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One strategy for expanding your existing dog grooming business is building a retail section right in your grooming facility. Your customers are already utilizing your dog grooming services, so why not keep the dollars that your customer would spend elsewhere on treats, toys, brushes, oral/skin/ear care products, and other supplies in your store instead?
Good point of purchase marketing can do the selling for you if it’s set up in a purposeful and meaningful way. Point of purchase marketing is a strategy targeted at customers who are already in your store with the intent of making a purchase. Up to 70% of shoppers will make an unplanned purchase while shopping. Here are a few easy things that you can do from within your shop that will help boost sales.
Have a variety of inexpensive items (retailing for $1-4) on display right next to the checkout counter. If you’re operating a grooming, boarding, or training facility, your customer will most likely have their dog right next to them. Displaying bulk treats or chews, or a basket of fluffy tug toys, right at a dog’s eye level may encourage the dog to interact with the various products.
Curious dogs may try to grab a treat out of the bin, or steal a toy. It’s the equivalent of a child seeing candy displayed at their eye level and then begging their parents to make the purchase!
Why it works: Your customer is already at your shop to pay for grooming services. Since they’ve already made the decision to make a purchase, they will be more likely to spend money on additional products if it doesn't significantly add to the cost.
We recommend: selecting products that are a good fit for your clientele. For example, all dogs love treats and chews, but there is no one chew or treat that’s perfect for every dog. Think about the different types of dogs that frequent your store, and try to have at least one product that you could recommend. For example, your clientele may be comprised of: puppies, toy breeds, extremely powerful large dogs, seniors, picky dogs, dogs with allergies, and more.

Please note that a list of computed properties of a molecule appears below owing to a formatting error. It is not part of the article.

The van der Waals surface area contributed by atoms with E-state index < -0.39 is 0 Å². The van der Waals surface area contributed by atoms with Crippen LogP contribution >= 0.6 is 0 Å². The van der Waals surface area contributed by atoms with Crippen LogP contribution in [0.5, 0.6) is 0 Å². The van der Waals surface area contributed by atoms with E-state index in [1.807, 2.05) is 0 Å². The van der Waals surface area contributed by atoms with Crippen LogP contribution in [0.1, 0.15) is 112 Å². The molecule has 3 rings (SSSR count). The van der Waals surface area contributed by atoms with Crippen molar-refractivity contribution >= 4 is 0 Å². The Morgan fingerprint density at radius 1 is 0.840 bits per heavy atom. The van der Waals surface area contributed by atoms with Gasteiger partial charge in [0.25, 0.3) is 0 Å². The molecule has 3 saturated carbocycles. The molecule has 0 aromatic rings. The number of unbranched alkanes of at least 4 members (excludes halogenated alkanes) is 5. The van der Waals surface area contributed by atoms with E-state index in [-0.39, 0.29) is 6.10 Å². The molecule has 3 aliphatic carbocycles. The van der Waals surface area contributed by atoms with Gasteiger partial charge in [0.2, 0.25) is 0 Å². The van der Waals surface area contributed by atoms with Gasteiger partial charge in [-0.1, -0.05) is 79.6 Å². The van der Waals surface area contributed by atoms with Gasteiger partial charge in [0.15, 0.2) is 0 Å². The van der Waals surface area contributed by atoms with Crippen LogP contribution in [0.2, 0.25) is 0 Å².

Provide samples or demos of products. If you have the advantage of a lot of dog traffic going through your shop, why not take advantage of it!
Why it works: Allowing a customer to test out a product prior to purchase or, even better, giving your customer the opportunity to observe their dog use the product, can increase sales. Independent research conducted by Knowledge Networks-PDI demonstrated that after a product was demoed, sales continued to rise for about 20 weeks after the demo.
One thing to consider: Offering *too many* samples may have the opposite effect because customers can become overwhelmed if presented with an excessive amount of options. Click here to read about a study that demonstrated that customers who are offered too many choices are more likely to decide to withhold from making any purchase.
Cross-selling is selling additional products to a customer who is already making a purchase. You can do this by displaying items that complement each other side-by-side.
For example, your puzzle toy feeders should be displayed next to treats that work well with that specific toy. Training treats, clickers, and treat pouches go together extremely well - you may even want to partner up with a local dog training school and have a stack of flyers promoting the upcoming beginning agility class next to your positive training tools.
Bully sticks can be displayed next to the toothbrushes, toothpaste, and other dental care products. If you have an I.D. Tag machine, it should be set up right next to all of your collars and leashes.
Why it works: Your customer has already made the decision to make a purchase. When another product that is relevant to a product that’s already in your customer’s basket provides value, there will be less of a psychological barrier for your customer to overcome to make that additional purchase.
Use signage and other displays to attract your customer’s attention, especially if it’s to direct them to sections of your store that don’t receive as much foot traffic.
Whenever you’re introducing new products, promoting a sale, or educating customers about the features and benefits of a certain product, create an attention-grabbing sign to go along with it. A study conducted by Ketchum Global Research discovered that around 68% of customers purchased a product after seeing a sign advertising that product.